Patt Morrison for December 8, 2011

LAPD officers’ personal information targeted by an online protest group called CabinCr3w

Los Angeles Police Move In To Evict Occupy LA Encampment

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An Occupy Los Angeles protester is arrested by Los Angeles Police Department officers after LAPD raided the protest campsite in the early hours of November 30, 2011 in Los Angeles, California.

In response to the Los Angeles Police Department’s raid on OccupyLA, CabinCr3w, a group associated with Anonymous, posted the names, addresses, emails, and other personal information (including family members) of between 40 and 50 LAPD officers last night.

CabinCr3w states they pulled the information from the public record, and only consolidated it, sending it out in a tweet with a link to a website called “Sticky Paste.” CabinCr3w, which has about 9000 followers on Twitter, stated in an online chat with KPCC staff that their action was in response to being “treated like criminals for practicing a fundamental right”; the LAPD responded by stating the majority of the officers listed had not taken part in the raid, and that the department had “worked hard to give protestors ample notice and avoid arresting people.”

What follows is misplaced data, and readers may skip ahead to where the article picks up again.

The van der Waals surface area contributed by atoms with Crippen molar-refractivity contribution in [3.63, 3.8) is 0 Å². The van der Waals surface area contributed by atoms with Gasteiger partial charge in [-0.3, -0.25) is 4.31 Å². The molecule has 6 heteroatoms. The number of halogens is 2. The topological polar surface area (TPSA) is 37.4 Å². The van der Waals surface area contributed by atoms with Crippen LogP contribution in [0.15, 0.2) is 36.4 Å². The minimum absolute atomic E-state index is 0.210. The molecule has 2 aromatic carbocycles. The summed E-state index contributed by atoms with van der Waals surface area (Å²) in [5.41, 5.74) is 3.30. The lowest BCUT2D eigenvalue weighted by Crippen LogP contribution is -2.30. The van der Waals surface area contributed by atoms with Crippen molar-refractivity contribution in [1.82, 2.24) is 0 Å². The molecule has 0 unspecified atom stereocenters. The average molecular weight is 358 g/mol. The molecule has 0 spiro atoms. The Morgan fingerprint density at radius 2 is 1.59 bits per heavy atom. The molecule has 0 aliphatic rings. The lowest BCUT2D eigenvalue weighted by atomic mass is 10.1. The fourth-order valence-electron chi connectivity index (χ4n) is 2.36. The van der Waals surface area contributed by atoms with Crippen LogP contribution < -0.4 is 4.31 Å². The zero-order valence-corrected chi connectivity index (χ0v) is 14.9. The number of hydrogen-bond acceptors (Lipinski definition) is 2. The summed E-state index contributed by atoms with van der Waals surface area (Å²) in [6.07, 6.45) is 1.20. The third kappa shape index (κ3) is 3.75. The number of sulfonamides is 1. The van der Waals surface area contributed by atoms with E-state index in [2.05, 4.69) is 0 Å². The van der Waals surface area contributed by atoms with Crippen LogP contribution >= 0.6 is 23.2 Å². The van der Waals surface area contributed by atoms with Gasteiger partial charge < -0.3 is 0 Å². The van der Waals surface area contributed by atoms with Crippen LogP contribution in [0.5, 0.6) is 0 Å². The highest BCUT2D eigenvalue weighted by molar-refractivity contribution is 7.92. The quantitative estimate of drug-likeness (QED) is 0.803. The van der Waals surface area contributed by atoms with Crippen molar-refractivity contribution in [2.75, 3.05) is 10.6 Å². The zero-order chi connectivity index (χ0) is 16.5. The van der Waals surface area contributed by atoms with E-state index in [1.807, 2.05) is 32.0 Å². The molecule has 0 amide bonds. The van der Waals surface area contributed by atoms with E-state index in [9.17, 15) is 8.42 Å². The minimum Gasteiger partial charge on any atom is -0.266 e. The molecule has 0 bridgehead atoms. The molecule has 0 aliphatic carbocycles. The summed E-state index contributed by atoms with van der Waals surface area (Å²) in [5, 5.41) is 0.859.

WEIGH IN:

Have the members of CabinCr3w crossed a line, even though the information they used was already publicly available?

GUESTS:

Commander Andrew Smith, commanding officer in the LAPD public information office


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